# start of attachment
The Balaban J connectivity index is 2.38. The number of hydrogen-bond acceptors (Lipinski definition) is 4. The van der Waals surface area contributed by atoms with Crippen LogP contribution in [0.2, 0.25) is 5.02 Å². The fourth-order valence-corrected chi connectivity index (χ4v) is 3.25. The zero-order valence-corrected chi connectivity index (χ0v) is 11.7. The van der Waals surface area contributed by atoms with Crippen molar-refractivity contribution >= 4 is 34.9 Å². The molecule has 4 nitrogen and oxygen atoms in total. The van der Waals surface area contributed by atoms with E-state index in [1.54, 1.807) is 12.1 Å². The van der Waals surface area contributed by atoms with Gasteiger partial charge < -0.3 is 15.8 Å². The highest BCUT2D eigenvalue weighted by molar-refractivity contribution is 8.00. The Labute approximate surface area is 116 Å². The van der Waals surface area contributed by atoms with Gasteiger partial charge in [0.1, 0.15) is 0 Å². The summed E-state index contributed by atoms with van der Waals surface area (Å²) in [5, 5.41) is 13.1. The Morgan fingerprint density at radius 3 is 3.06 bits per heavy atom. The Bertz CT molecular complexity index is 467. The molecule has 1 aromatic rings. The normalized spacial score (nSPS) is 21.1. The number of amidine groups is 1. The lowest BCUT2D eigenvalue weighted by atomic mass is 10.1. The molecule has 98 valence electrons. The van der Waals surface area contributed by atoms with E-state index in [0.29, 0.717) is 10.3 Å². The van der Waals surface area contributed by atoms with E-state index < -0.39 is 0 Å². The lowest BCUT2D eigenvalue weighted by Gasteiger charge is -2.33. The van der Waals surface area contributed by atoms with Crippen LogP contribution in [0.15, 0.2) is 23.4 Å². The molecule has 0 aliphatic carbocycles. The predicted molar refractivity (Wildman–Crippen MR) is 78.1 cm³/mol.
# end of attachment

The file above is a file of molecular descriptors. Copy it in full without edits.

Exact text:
The Balaban J connectivity index is 2.38. The number of hydrogen-bond acceptors (Lipinski definition) is 4. The van der Waals surface area contributed by atoms with Crippen LogP contribution in [0.2, 0.25) is 5.02 Å². The fourth-order valence-corrected chi connectivity index (χ4v) is 3.25. The zero-order valence-corrected chi connectivity index (χ0v) is 11.7. The van der Waals surface area contributed by atoms with Crippen molar-refractivity contribution >= 4 is 34.9 Å². The molecule has 4 nitrogen and oxygen atoms in total. The van der Waals surface area contributed by atoms with E-state index in [1.54, 1.807) is 12.1 Å². The van der Waals surface area contributed by atoms with Gasteiger partial charge < -0.3 is 15.8 Å². The highest BCUT2D eigenvalue weighted by molar-refractivity contribution is 8.00. The Labute approximate surface area is 116 Å². The van der Waals surface area contributed by atoms with Gasteiger partial charge in [0.1, 0.15) is 0 Å². The summed E-state index contributed by atoms with van der Waals surface area (Å²) in [5, 5.41) is 13.1. The Morgan fingerprint density at radius 3 is 3.06 bits per heavy atom. The Bertz CT molecular complexity index is 467. The molecule has 1 aromatic rings. The normalized spacial score (nSPS) is 21.1. The number of amidine groups is 1. The lowest BCUT2D eigenvalue weighted by atomic mass is 10.1. The molecule has 98 valence electrons. The van der Waals surface area contributed by atoms with E-state index in [0.29, 0.717) is 10.3 Å². The van der Waals surface area contributed by atoms with E-state index < -0.39 is 0 Å². The lowest BCUT2D eigenvalue weighted by Gasteiger charge is -2.33. The van der Waals surface area contributed by atoms with Crippen LogP contribution in [0.15, 0.2) is 23.4 Å². The molecule has 0 aliphatic carbocycles. The predicted molar refractivity (Wildman–Crippen MR) is 78.1 cm³/mol.